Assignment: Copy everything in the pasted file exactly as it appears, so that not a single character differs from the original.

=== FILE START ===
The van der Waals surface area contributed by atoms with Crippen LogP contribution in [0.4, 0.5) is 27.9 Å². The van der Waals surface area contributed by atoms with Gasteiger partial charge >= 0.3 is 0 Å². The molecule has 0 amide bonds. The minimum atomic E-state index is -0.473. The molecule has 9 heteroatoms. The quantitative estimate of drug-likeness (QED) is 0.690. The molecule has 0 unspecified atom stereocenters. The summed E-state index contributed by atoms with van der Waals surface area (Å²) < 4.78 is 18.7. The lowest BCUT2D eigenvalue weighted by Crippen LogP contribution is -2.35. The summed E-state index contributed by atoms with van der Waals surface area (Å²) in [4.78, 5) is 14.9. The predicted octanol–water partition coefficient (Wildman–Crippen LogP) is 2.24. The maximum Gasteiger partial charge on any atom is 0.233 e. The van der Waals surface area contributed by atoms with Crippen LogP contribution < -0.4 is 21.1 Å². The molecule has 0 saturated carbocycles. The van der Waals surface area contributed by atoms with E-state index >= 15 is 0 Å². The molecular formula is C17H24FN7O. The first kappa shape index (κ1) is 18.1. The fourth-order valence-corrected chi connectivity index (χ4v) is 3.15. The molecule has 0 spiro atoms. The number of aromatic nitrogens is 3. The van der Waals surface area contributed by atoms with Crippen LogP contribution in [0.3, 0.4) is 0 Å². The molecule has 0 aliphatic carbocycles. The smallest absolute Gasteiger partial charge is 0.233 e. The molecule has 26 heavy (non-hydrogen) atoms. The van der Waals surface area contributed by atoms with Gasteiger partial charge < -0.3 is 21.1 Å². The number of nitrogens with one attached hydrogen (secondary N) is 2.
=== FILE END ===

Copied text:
The van der Waals surface area contributed by atoms with Crippen LogP contribution in [0.4, 0.5) is 27.9 Å². The van der Waals surface area contributed by atoms with Gasteiger partial charge >= 0.3 is 0 Å². The molecule has 0 amide bonds. The minimum atomic E-state index is -0.473. The molecule has 9 heteroatoms. The quantitative estimate of drug-likeness (QED) is 0.690. The molecule has 0 unspecified atom stereocenters. The summed E-state index contributed by atoms with van der Waals surface area (Å²) < 4.78 is 18.7. The lowest BCUT2D eigenvalue weighted by Crippen LogP contribution is -2.35. The summed E-state index contributed by atoms with van der Waals surface area (Å²) in [4.78, 5) is 14.9. The predicted octanol–water partition coefficient (Wildman–Crippen LogP) is 2.24. The maximum Gasteiger partial charge on any atom is 0.233 e. The van der Waals surface area contributed by atoms with Crippen LogP contribution < -0.4 is 21.1 Å². The molecule has 0 saturated carbocycles. The van der Waals surface area contributed by atoms with E-state index >= 15 is 0 Å². The molecular formula is C17H24FN7O. The first kappa shape index (κ1) is 18.1. The fourth-order valence-corrected chi connectivity index (χ4v) is 3.15. The molecule has 0 spiro atoms. The number of aromatic nitrogens is 3. The van der Waals surface area contributed by atoms with Crippen LogP contribution in [0.3, 0.4) is 0 Å². The molecule has 0 aliphatic carbocycles. The smallest absolute Gasteiger partial charge is 0.233 e. The molecule has 26 heavy (non-hydrogen) atoms. The van der Waals surface area contributed by atoms with Gasteiger partial charge < -0.3 is 21.1 Å². The number of nitrogens with one attached hydrogen (secondary N) is 2.